# College of Engineering and Computer Science Mechanical Engineering Department Mechanical Engineering 390

 Date 20.05.2016 Size 18.26 Kb. College of Engineering and Computer Science Mechanical Engineering Department Mechanical Engineering 390 Fluid Mechanics Instructor: Larry Caretto

March 4 Homework Solutions

4 .56 Water flows in a branching pipe shown in figure P4.56 at the right, with uniform velocity at each inlet and outlet. The fixed control volume coincides with the system at time t – 20 s. Make a sketch to indicate (a) the boundary of the system at time t = 20.2s, (b) the fluid that left the control volume during that 0.2 s interval, and (c) the fluid that entered the control volume during that interval.

T he fluid travels a distance Vt during the time periodt = 0.2 s. At point 1, this distance is V1t = (2 m/s)(0.2 s) = 0.4 m. At point 2, this distance is V2t = (1 m/s)(0.2 s) = 0.2 m. At point 3, this distance is V3t = (1.5 m/s)(0.2 s) = 0.3 m. Using these dimensions we can prepare the sketch of the system and the control volume shown below. 3 .61 The wind blows across a field with an approximate velocity profile shown in Figure P4.61 shown at the right. Use equation 4.16 with the parameter b equal to the velocity to determine the momentum flow rate across the vertical surface A-B which is of unit depth into the paper.

Equation 4.16 gives the following expression for the flow of a quantity b In this case, b is actually a vector quantity, V = Vi, where i is the unit vector in the x direction. From the graph we see that V = (1.5/s)y between 0 and 10 feet and V = 15 ft/s between 10 and 20 ft. We can thus write our integral as follows noting that n = i, and b is the vector quantity, V Here we have used the fact that i▪I = 1 and the differential area, dA = wdy where w is the width of one ft into the page. Substituting the relationship between V and y given above gives the following result for the integral. Using the standard density of air  = 0.00238 slugs/ft3 and the given unit width, w = 1 ft, gives the final answer as 5 .7 Water flows along the centerline of a 50-mm-diameter pipe with an average velocity of 10 m/s and out radially between two large circular disks as shown in Figure P 5.7 at the right. The disks are parallel and spaced 10 mm apart. Determine the average velocity of the water at a radius of 300 mm in the space between the disks.

This is a basic continuity equation problem with constant density so that Q = V1A1 = V2A2. The desired velocity is found as follows 1.04 m/s.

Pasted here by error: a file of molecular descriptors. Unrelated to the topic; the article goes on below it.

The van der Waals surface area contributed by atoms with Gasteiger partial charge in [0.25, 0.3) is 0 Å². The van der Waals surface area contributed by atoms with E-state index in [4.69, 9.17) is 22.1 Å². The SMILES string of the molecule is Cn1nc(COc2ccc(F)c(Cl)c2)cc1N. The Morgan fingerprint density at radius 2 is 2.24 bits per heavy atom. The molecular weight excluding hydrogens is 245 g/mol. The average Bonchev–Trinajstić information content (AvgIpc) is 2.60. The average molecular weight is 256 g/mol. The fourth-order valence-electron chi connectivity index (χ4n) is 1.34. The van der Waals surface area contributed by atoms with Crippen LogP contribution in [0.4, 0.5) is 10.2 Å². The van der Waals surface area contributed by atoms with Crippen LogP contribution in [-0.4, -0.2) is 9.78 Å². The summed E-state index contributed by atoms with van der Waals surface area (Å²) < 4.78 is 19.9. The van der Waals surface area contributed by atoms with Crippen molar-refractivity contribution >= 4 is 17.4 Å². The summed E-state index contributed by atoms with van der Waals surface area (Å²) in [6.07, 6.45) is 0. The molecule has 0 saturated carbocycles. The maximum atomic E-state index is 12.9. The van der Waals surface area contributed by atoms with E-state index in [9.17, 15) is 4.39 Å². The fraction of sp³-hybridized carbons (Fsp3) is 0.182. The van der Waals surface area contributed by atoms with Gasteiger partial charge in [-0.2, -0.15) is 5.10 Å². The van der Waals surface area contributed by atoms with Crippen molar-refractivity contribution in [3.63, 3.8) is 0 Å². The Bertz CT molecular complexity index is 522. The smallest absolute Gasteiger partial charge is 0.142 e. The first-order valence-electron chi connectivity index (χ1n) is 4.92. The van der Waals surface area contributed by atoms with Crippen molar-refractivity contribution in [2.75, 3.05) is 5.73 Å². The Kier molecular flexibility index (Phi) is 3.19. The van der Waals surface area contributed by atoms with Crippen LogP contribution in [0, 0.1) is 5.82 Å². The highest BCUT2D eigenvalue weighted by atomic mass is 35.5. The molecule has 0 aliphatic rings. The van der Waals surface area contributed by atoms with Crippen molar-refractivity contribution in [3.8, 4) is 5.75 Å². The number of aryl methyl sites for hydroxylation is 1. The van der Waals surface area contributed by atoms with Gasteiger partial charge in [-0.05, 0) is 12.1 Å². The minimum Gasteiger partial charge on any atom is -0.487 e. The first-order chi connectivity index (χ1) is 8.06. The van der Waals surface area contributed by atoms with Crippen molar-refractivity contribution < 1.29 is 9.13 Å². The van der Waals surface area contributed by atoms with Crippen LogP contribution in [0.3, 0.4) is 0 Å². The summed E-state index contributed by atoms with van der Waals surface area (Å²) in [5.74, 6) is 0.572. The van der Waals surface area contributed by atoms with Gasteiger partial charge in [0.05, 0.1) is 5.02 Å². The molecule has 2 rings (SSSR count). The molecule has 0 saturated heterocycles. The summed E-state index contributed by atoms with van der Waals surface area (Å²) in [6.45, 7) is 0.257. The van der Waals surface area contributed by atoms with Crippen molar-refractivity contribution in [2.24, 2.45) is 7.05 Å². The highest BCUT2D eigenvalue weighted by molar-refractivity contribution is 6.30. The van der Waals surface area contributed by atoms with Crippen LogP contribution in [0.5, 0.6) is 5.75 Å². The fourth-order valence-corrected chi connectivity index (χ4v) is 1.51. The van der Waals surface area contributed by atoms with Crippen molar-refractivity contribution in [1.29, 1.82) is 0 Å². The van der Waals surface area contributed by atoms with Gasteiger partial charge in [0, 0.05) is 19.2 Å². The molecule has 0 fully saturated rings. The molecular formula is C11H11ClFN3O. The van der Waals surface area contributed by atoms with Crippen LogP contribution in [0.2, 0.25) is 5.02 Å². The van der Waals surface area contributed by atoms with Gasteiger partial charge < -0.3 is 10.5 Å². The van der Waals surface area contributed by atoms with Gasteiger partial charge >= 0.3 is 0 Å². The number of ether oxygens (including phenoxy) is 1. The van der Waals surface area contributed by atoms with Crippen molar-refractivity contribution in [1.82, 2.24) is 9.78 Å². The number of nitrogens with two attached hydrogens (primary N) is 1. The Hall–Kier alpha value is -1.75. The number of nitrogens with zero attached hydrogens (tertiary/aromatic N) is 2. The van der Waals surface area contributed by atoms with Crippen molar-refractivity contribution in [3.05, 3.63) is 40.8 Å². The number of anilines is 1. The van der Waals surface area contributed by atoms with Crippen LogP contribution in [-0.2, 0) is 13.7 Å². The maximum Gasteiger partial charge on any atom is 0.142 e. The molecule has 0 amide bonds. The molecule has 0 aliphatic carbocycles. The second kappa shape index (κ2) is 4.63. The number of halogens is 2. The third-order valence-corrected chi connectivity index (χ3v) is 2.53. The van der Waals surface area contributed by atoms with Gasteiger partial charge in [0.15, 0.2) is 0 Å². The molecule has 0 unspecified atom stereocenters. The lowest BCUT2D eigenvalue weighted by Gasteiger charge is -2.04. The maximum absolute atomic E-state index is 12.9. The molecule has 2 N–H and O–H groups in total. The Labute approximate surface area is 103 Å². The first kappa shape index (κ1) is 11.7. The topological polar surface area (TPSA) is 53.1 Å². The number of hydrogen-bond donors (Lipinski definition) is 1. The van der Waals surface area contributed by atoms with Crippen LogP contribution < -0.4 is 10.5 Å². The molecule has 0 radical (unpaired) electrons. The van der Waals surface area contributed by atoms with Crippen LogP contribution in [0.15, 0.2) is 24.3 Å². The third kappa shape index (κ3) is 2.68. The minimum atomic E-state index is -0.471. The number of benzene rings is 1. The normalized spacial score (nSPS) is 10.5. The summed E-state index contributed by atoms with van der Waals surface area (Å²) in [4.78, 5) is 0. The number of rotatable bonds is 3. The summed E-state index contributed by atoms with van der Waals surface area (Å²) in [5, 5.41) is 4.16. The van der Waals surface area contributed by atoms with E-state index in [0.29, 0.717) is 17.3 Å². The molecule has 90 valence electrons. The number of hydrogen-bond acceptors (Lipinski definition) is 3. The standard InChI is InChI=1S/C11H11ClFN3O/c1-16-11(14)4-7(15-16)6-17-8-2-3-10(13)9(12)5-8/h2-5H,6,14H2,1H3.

5.11 At cruise conditions air flows into a jet engine at a steady rate of 65 lbm/s. Fuel enters the engine at a steady rate of 0.60 lbm/s. The average velocity of the exhaust gases is 1500 ft/s relative to the engine. If the engine exhaust effective cross section is 3.5 ft2, estimate the density of the exhaust gases in lbm/ft3.

This is a problem of mass conservation and use of the continuity equation. The exhaust mass is he sum of the air mass flow rate and the fuel mass flow rate: 65 lbm/s + 0.60 lbm/s = 56.60 lbm/s. This mass flow rate of exhaust must be equal to the density-velocity-area product, VA, for the exhaust. We can thus solve for the unknown density. = 0.0125 lbm/ft3

5.12 Air at standard atmospheric conditions is drawn into a compressor at the steady rate of 30 m3/min. The compressor pressure ratio, pexit/pinlete, is 10 to 1. Through the compressor p/n remains constant with n = 1.4. If the average velocity in the compressor discharge pipe is not to exceed 30 m/s calculate the minimum discharge pipe diameter required.

We can apply the continuity equation to this problem with 1 as the inlet and 2 as the outlet. Solving this equation for D2 in terms of Q1 gives.

. Since p/n = constant, p1/1n = p2/2n. Making this substitution and substituting numerical data gives.

. D2 = 0.064 m.

5.23 The Hoover Dam backs up the Colorado River and creates Lake Mead, which is approximately 115 miles long and has a surface area of approximately 225 square miles. If during flood conditions the Colorado River flows into the lake at a rate of 45,000 cfs and the outflow from the dam is 8000 cfs, how many feet per 24-hour day will the lake level rise?

This is a transient continuity problem. If we assume that the density and area are constant we can write the equation as follows If we assume that the flow rates are constant so that the derivative becomes a finite difference we have the following result. h = 0.0510 ft

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E-mail: lcaretto@csun.edu 8348 Fax: 818.677.7062